In a time when Artificial Intelligence has gone from science fiction to a viable business tool, “Westworld” is an immersive fantasy role-playing game where guests have the opportunity to explore the best and worst sides of themselves without moral or legal consequence— as far as they know. Based on the 1973 Michael Crichton film of the same name, the HBO series features an awards-laden cast led by Oscar winner Sir Anthony Hopkins, Golden Globe winner Ed Harris, Golden Globe and Emmy nominee Evan Rachel Wood, and Golden Globe nominee Thandie Newton. Westworld: Season One is now available on 4K Blu-ray, regular Blu-ray, and DVD. The 4K and regular Blu-ray sets also include a collectible booklet that mimics a corporate guidebook for new Westworld employees and the 4K is housed in a special limited-edition tin. All three formats boast a wide array of bonus features, including featurettes about the main title sequence, the symbolism of the player piano and Ramin Djawadi’s score, Artificial Intelligence, and the Westworld set. Additional extras include a behind-the-scenes look at the first week of filming, examinations of key scenes from the season, an audio commentary on the season’s final episode by the co-creators and showrunners Jonathan Nolan and Lisa Joy, and a gag reel. Amazon and iTunes both offer the season digitally (for $38.99 and $32.99, respectively), with Amazon including the Westworld Comic-Con panel and season trailer and iTunes including no bonus features. If the (almost two hours of) bonus features are important to you, though, the best option is still getting the season in disc format— on Amazon you can get the 4k Blu-ray set for $44.99, the regular Blu-ray set for $36.99, and the DVD set for $34.99.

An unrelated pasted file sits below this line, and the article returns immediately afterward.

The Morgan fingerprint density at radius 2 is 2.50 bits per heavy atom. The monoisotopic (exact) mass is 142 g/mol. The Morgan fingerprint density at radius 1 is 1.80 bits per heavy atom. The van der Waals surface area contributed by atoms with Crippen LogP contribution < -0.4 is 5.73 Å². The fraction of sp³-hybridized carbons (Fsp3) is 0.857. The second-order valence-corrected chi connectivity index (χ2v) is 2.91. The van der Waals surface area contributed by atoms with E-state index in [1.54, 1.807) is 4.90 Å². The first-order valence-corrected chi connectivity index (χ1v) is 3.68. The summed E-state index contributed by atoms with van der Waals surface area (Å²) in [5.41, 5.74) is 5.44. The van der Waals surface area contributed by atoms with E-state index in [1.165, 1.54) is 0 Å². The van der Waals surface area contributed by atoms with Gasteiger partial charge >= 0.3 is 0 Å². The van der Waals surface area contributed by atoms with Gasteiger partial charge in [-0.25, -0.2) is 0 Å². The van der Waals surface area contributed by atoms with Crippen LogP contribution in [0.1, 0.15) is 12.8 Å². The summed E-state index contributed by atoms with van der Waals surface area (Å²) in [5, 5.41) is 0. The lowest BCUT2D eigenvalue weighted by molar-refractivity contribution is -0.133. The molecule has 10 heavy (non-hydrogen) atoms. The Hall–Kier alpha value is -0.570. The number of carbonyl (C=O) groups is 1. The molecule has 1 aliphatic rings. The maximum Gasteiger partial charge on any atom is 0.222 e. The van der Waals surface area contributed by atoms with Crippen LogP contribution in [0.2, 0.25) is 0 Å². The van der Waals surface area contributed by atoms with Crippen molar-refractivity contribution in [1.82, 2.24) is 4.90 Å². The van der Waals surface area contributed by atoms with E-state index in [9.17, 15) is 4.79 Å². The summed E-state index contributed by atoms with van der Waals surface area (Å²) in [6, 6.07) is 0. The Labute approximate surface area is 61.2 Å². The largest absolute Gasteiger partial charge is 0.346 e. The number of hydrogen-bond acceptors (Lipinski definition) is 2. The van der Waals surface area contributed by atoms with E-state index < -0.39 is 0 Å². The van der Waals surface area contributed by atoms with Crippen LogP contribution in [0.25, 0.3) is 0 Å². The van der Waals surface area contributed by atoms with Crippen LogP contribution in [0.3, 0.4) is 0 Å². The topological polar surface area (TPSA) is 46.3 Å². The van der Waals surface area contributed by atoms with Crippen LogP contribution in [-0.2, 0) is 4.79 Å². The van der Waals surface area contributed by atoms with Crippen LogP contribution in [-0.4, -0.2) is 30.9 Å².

It’s Weekend Justice: the Internet’s #1 audio trainwreck…we sort out the archives, with this gem, recorded in 1825.
Well, sorry to be so predictable. But there’s no better film to watch on Halloween and our traditional way of ending 32 Days: Night of the Living Dead. The original. You know, the good one. I finally saw it on the big screen just a week or so ago–and it was the 4K restoration. Seeing it in a cinema with an audience was kind of amazing. Here’s a brief Q&A held at the Museum of Modern Art after a screening there. You’ve got left to right: Papa George Romero, producer and “Johnny” Russell Streiner, and sound engineer Gary Streiner.
(As this tenth year of 32 Days of Halloween runs its course like a zombie plague, I wanted to throw the mic one last time to that Halloween researcher extraordinaire, Rox of Spazhouse, and let her handle the first bit of our final night. –Widge)
Peter Lorre and Vampira on The Red Skelton Show (January 8, 1955)
For the 31st day of our madness, we’ve decided to go out with the potential for some seriously lethal hugs. It’s the 1977 flick Tentacles, and the notion of a killer octopus reminds me of course of It Came from Beneath the Sea. And of course that film makes me think Harryhausen. So let’s start off with a short bit of Harryhausen lore, from his work on Mysterious Island.